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The decision contradicts Bill Gates' statement last week that he was committed to making the settlement a success.
District Judge Colleen Kollar-Kotelly today called for further negotiations with the six states but John Warden, lead trial counsel for Microsoft, said the company had given enough and more talks were pointless.
"The issues in this case have been beaten to death, and they have been beaten to death by people who are worn out," said Warden. "Microsoft believes the settlement process has come to an end."
The decision means Microsoft and the dissenting states will face a series of remedy hearings scheduled to begin in March 2002.
Microsoft chairman and chief software architect Bill Gates was upbeat about last week's ruling saying: "While this settlement imposes some very tough rules and restrictions on our business, we believe that resolving this case now is the right thing to do for our customers, for the entire technology industry and for the economy."
Massachusetts, which has publicly rejected the settlement and California - which has the money and expertise to continue the case and is home to some of Microsoft's staunchest competitors - are expected to take the lead in pursuing the case.
Once those hearings are concluded, it will be Kollar-Kotelly's job to impose a remedy against Microsoft, which was found to have violated US antitrust law by illegally maintaining its monopoly.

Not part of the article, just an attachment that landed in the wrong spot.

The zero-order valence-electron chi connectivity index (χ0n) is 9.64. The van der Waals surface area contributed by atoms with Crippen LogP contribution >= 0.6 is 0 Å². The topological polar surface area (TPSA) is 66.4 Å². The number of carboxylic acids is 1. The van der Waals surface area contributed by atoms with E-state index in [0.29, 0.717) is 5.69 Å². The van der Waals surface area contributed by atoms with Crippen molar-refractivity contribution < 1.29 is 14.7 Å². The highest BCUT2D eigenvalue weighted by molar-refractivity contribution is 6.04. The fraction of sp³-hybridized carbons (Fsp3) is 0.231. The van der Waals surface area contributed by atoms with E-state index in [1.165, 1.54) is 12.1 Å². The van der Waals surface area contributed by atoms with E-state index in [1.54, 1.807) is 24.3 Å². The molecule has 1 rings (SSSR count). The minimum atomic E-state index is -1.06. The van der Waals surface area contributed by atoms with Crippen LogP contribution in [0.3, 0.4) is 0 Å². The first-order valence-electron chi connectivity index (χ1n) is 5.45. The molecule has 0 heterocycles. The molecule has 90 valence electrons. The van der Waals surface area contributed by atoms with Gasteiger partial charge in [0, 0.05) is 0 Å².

But it was clear from Tuesday's hearing that future settlement talks aimed at bringing this historic case to a close are unlikely to succeed.
Tony Lock, senior analyst at Bloor Research, told CW360.com: "This was almost inevitable. States in the US have their independence and look to demonstrate their independence. We also have to remember that it's still going on in Europe.
In previous court appearances, Kollar-Kotelly urged the two sides to settle, citing the softening economy and other events "in this time of rapid national change".
Now, the judge faces the prospect of conducting two different proceedings. There is nothing precluding the federal government and Microsoft from settling the case on their own. In fact, New Mexico reached its own agreement with Microsoft earlier this year.
Last week's settlement was widely attacked by industry groups that have supported the government case, but defended by Justice Department officials.
US Attorney General John Ashcroft last week said the "proposed settlement puts in place enforcement measures that will require Microsoft to disclose internal operating system interfaces and protocols. Those disclosures in turn will create opportunities for independent software vendors to develop products that will be competitive with Microsoft's products."
However, Dan Kusnetzky vice-president, systems software research at analysts IDC said: "It is fairly clear that the PC is not the only way to access information and its days are numbered. The one area that will reduce in importance is that which the agreement demanded to be open."
Simon Moores, chairman of the Microsoft Forums agreed. "Microsoft has won the battle but it has not won the war," Moores said about last week's settlement.
Since the antitrust case began the goalposts have been moved, he said. The battle is no longer over the dominant Web browser but "through .Net, Microsoft is attempting to own the middleware - the key to Web services".